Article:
Thanks John, actually, after asking here, I played with them a bit and discovered it myself. It is interesting. Do you know if this connection shows any properties? For example, do you know if there are interesting properties or uses of Woodall numbers that might be used for the Goodstein sequences? Cheers, — sligocki (talk) 02:30, 21 November 2009 (UTC)

Proof-of-work system Cuckoo Cycle : Conflict of interest[edit]

"Cuckoo Cycle" lacks Wikipedia:Verifiability. I've removed it from the list of proofs of work. Furthermore it appears you have a strong Wikipedia:Conflict_of_interest on that subject. Please read and consider both of those articles before adding more content. Thanks, Chris Arnesen 14:54, 27 January 2014 (UTC)

Hi, Chris. Some comments on your undoing of my PoW entry: As to verifiability, my paper has the same status as some other PoWs listed there. Since its original announcement in early January, it has been looked at by many people in the cryptography and cryptocurrency people, including people who designed their own PoWs, and none have found any flaw in it. It has also just been published on the cryptology eprint server at, just like e.g. the Hokkaido PoW listed there. As to conflict of interest, it would be limited to "Citing yourself", which, quoting "is allowed within reason, but only if it is relevant, conforms to the content policies, including WP:SELFPUB, and is not excessive. Citations should be in the third person and should not place undue emphasis on your work." I see you are very interested in bitcoin yourself. You should be able to assess the paper's qualities. Let me know if you find any problems with it. regards, -John — Preceding unsigned comment added by Tromp (talkcontribs) 14:29, 28 January 2014 (UTC)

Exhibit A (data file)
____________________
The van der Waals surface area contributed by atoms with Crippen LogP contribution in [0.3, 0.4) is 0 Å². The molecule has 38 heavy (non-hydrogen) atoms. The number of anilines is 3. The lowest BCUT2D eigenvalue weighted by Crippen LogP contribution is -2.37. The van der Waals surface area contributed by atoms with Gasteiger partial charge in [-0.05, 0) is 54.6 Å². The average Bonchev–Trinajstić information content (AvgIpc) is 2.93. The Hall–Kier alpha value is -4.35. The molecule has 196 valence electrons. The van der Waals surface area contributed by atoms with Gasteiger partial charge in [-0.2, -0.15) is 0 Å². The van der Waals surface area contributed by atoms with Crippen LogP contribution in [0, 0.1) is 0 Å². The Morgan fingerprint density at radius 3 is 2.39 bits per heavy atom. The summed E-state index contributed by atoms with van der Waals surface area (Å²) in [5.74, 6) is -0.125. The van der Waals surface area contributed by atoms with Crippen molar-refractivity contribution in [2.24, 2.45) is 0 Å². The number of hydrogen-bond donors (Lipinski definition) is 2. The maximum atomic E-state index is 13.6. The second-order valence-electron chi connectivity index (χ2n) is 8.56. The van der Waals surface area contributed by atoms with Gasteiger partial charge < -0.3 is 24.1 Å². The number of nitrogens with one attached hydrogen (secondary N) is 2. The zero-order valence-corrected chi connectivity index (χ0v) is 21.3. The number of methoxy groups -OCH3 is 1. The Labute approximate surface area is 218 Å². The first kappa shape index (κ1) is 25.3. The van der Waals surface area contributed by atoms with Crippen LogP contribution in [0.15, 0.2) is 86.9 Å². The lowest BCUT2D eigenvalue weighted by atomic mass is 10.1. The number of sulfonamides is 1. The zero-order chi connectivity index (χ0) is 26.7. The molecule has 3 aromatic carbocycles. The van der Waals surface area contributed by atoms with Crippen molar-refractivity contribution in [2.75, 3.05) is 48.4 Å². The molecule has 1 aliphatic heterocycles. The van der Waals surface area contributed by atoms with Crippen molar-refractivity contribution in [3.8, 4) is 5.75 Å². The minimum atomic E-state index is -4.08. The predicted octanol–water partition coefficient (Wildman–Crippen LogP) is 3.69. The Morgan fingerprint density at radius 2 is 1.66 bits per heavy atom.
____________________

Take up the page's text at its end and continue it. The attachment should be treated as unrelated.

Welcome to Wikipedia, by the way! We can always use more folks around here who have both in-depth content knowledge and good writing skills, like yourself. The Wikimedia software is pretty deficient when it comes to talk page discussions. I find it's easiest to keep the conversation on one person's talk page (let's use yours). You can alert me to a new comment by adding markup {{ping|Chrisarnesen}} to beginning of your post. It renders like this : @Chrisarnesen:. Also, please sign your posts with four tildes, ~~~~. Conventionally, a comment on a comment is proceeded by an extra colon for indentation. If at some point we get too far indented, you can {{outdent}}────────────────────────────────────────────────────────────────────────────────────────────────────

Anyway, as for verifiability, "Self-published and questionable sources may be used as sources of information about themselves, usually in articles about themselves or their activities". I read that to mean that I could add as a reference to an article about YOU, something YOU had self-published. A self-published reference on the proof-of-work page isn't that thing. As for COI, the last sentence of the paragraph that you quoted from is, "When in doubt, defer to the community's opinion." The Hokkaido reference, like yours, is self-published. Though that citation doesn't properly verify that content, a Google search indicates to me that the content probably is verifiable. (Remove it if I'm wrong). In your case, that doesn't appear to be true yet. Heck the preprint was just posted two days ago. I hope this helps. Cheers, Chris Arnesen 15:05, 28 January 2014 (UTC)